Many people have swapped plastic containers for glass and harsh cleaners for old-fashioned vinegar over concerns about chemicals lurking in the home. According to bioengineer Dave Wentz, who co-authored The Healthy Home with his father, microbiologist Myron Wentz, you may be at the mercy of other hazards hiding in plain sight - some from the products that are supposed to keep you or your home green, clean and healthy.
"Dry-cleaned clothes are washed in a chemical called perc [perchloroethylene]note/>," Mr. Wentz says. "It does a good job of removing the dirt and grime, but it's left in the clothing as a residue. It's known to be toxic, and off-gasses, becoming a vapour in the air that you breathe."
Green dry cleaners use perc-free methods to get your clothes clean, such as washing with liquid carbon dioxide. Alternatively, Mr. Wentz suggests airing your clothes in the garage. "A few days will get the majority of the gasses out before you put it in the closet in your bedroom, where you spend about a third of your life."
CFL light bulbs
While more environmentally friendly, those compact fluorescent bulbs that reduce your energy usage contain small amounts of mercury. If they are broken, mercury vapour may be released into the air, posing a risk to the fatty tissues in the brain, Mr. Wentz says.
"If you break a CFL bulb in your home, there are specific instructions from manufacturers and governments on what to do," he warns. "The first one is to evacuate the room [for at least 10 minutes] The second is to open a window, then turn off the heat and AC. Don't use a vacuum to clean it up. Put it in a secure container and dispose of the cleanup materials as well."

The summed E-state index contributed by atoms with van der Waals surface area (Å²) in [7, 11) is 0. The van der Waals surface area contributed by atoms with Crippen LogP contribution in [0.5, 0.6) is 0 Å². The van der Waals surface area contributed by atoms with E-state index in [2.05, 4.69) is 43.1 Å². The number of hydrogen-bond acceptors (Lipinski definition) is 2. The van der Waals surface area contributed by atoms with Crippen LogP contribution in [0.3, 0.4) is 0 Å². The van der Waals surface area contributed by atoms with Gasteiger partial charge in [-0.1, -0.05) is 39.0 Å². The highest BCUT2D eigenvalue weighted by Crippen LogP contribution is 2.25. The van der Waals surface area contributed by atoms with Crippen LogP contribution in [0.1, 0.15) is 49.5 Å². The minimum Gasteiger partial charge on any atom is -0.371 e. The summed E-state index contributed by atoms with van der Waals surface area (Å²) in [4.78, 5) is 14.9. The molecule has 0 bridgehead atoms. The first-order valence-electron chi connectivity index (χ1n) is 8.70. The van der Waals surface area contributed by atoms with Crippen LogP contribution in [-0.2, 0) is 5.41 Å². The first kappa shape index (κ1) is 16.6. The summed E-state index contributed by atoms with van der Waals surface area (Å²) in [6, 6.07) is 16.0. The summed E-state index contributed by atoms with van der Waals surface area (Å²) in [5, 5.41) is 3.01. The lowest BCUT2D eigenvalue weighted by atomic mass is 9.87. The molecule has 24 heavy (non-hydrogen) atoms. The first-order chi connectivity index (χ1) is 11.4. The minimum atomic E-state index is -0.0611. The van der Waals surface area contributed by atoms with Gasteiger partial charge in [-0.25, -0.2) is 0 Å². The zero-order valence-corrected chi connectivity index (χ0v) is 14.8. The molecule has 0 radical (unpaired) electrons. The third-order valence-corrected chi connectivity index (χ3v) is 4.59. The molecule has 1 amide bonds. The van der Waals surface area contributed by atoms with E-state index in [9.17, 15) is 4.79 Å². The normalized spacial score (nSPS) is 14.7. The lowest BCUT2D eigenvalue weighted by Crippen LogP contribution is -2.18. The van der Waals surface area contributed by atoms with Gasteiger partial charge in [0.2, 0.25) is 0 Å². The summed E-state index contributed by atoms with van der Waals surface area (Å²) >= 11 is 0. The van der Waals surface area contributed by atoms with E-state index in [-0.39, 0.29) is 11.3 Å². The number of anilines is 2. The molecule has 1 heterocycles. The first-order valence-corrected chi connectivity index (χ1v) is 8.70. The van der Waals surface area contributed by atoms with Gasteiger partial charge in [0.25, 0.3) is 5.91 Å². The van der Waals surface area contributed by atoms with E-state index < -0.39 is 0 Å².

Your bathroom provides a warm, damp environment that encourages bacteria to grow, so manufacturers add paraben, a preservative, to personal-care products such as shampoos, moisturizers and toothpaste to stave off mould and fungus. "Governments have a maximum safe level of how much of this toxic stuff you can put into each lotion and potion, but they don't recognize that people use 10, 15, sometimes even 20 products," Mr. Wentz says, adding that the most worrying are those left on the skin, such as moisturizers. "People have to realize that skin is not a barrier, which has been proven over and over again with things like the nicotine patch."
There are many paraben-free options available, although their shelf life may be months rather than years.
Mr. Wentz points out that non-stick cookware is coated with fluoropolymers to make it so hard that food slides off with less grease. "The pans are safe until they're heated, ironically," he says. "As they get hot, they release some of their fluorine gas."
How much heat will cause the coating to break down and release toxic gases and particles is a subject of debate. (Dupont, which manufactures Teflon pans, suggests a maximum of 260C or 500F.) Mr. Wentz recommends simply forgoing non-stick for a safer option such as cast iron.
And don't do this … Put a Styrofoam container in the microwave. Chemicals may leach into your food.
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